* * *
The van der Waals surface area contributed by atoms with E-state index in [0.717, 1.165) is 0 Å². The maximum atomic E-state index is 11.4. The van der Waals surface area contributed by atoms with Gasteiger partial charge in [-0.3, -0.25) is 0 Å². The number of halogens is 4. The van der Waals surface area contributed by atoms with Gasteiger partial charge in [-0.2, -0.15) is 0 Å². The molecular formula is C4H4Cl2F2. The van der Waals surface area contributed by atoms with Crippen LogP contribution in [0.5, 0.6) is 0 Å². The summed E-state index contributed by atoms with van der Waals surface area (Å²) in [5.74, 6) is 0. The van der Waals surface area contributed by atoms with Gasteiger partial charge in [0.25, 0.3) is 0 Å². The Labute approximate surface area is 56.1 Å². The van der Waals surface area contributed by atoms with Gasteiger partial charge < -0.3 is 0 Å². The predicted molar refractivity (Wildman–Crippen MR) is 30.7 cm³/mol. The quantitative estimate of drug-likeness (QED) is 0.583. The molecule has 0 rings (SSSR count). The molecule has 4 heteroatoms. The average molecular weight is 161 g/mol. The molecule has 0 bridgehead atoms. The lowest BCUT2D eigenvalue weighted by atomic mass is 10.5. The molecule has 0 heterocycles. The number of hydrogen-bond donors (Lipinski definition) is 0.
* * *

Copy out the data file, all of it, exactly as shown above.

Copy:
The van der Waals surface area contributed by atoms with E-state index in [0.717, 1.165) is 0 Å². The maximum atomic E-state index is 11.4. The van der Waals surface area contributed by atoms with Gasteiger partial charge in [-0.3, -0.25) is 0 Å². The number of halogens is 4. The van der Waals surface area contributed by atoms with Gasteiger partial charge in [-0.2, -0.15) is 0 Å². The molecular formula is C4H4Cl2F2. The van der Waals surface area contributed by atoms with Crippen LogP contribution in [0.5, 0.6) is 0 Å². The summed E-state index contributed by atoms with van der Waals surface area (Å²) in [5.74, 6) is 0. The van der Waals surface area contributed by atoms with Gasteiger partial charge in [0.25, 0.3) is 0 Å². The Labute approximate surface area is 56.1 Å². The van der Waals surface area contributed by atoms with Gasteiger partial charge < -0.3 is 0 Å². The predicted molar refractivity (Wildman–Crippen MR) is 30.7 cm³/mol. The quantitative estimate of drug-likeness (QED) is 0.583. The molecule has 0 rings (SSSR count). The molecule has 4 heteroatoms. The average molecular weight is 161 g/mol. The molecule has 0 bridgehead atoms. The lowest BCUT2D eigenvalue weighted by atomic mass is 10.5. The molecule has 0 heterocycles. The number of hydrogen-bond donors (Lipinski definition) is 0.